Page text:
Managing within the Russian Business Culture

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Managingwithin the Russian Business Culture

Accordingto 2014 statistics, around 9 million Americans work across differentcountries. People work in foreign countries in search of greenerpastures and others are posted by their employers. Working abroad isnot an easy task because it is commonly characterized by cultureshocks and also language barrier. (Luthans &amp Doh, 2009). Theobjective of this paper is to explore Russia working cultures andprovide a detailed analysis that can be useful to an individualintending to work in Moscow.

Purposeand scope

Thestudy is important because it will be used to provide essentialinformation about working environment in Moscow, Russia. The fieldsof study to be focused on are working cultures, egalitarianism andethical management practices.


Theworking environment in the United States of America is slightlydifferent from that of Moscow, especially in the health sector. Anindividual working in U.S will find it difficult to adjust workingwell in Russia. He/she will experience cultural shock and otherlifestyle- associated challenges. Communication will also prove to bedifficult if the individual doest understand Russian. Undertaking astudy will be important as it will help the person going to work inRussia know what to expect. (Gaspar ski &amp Rok, 2013).

Cultureof Moscow

Themajority of the population in Moscow speaks Russian and thereforebeing an English speaking individual, he/she will have to learn andunderstand the basic Russian. Creating social networks and relationswill help an individual to succeed in Moscow. (Brooke, 2006). Ingeneral, the Russian people are friendly and welcoming and thereforecreating a healthy working environment. The element of communism isstill in existence in Russia which creates some types of bureaucraticprocedures. Regarding entertainment, there are many notableentertainment joints such as sister’s café, Garage club, andGipsy. The health sector is well-developed and no prominent healththreats that are affecting the Russian people. (Luthans &amp Doh,2009)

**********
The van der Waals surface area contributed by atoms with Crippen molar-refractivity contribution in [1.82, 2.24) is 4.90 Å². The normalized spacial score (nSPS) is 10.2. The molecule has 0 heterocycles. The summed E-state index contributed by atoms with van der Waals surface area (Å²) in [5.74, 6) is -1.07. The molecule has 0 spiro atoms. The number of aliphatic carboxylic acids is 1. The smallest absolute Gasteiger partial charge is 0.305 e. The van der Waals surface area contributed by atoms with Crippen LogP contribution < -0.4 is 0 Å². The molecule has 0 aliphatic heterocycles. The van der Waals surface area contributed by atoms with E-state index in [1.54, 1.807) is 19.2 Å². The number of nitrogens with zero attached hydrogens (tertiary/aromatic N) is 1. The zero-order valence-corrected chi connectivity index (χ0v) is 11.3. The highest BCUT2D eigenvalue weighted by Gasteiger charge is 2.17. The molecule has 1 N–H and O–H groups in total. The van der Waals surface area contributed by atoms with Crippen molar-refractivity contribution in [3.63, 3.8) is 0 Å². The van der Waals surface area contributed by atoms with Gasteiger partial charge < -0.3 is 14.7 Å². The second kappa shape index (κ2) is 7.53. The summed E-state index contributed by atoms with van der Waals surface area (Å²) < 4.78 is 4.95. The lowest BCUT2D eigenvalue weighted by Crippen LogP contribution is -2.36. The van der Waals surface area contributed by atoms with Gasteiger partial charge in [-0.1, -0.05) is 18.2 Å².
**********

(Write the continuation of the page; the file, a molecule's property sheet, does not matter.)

Itis defined as a belief that all people have equal rights andopportunities therefore discouraging discrimination. Egalitarianismis a virtual that Russian people respect which makes Moscow a veryfriendly city and thus promoting social cohesion and harmony. It’sworth noting that, even though gender equality is advocated inRussia, very few women hold high- ranking positions in Russia unlikeU.S, where a lot of women have high ranking offices.

Managementand ethical issues in Moscow

Earlyin the decades, there were sharp contrasts between Russian andAmerican work ethics, but after a series of conventions, notably the“International conference to stimulate dialogue between Americanand Russian nurses”, crucial developments were achieved thatfacilitated good working conditions between Americans and Russians.The individuals are expected to be professional and respect theRussian culture. Most of the Russians are bringing their business toworld ethical standards, a factor that has promoted Moscow to afavorable working city. (Kostromin &amp Wayne, 2002). The Russianemployees just like the rest of the world, respect the authorities.The business leader is expected to make and stipulate guidelines thatthe employees will follow. The dress code in workplaces is similar tothat of America.


Themajority of young people in Russia understand the English languagecompared to older people who speaks few English words. Anothernotable thing in Russia is the fact that Russians put more emphasison spoken communication rather than written communication. Notably,Russian business people in meetings listen silently withoutportraying body gestures unlike in America where the use of bodylanguage is a common. (Boris ova &amp Souleymanova, 2013).


Workingin Moscow, is almost similar in working in an American city, only afew differences exist such as the language, cultural setting. Anindividual seeking to settle in Moscow will find it easy to movesince Moscow presents a smart working environment.


Gasparski, W., &amp Rok, B. (2013). Transitionredesigned: A practical philosophy perspective.New Brunswick (U.S.A.: Transaction Publishers.

Kostromina-Wayne,M., &amp Wayne, P. (2002). Livingand working in Moscow.London: Kuperard.

Brooke,C. (2006). Moscow:A cultural history.New York: Oxford University Press.

Braithwaite,R. (2010). Moscow1941: A City &amp Its People at War.London: Profile Books

Borisova, E., &amp Souleymanova, O. (2013). Understandingby Communication.Newcastle upon Tyne: Cambridge Scholars Publishing.

Glozman,Z. M., &amp In Tupper, D. E. (2004). Communicationdisorders and personality.

Luthans,F., &amp Doh, J. P. (2009). Internationalmanagement: Culture, strategy, and behavior.Boston: McGraw-Hill Irwin.

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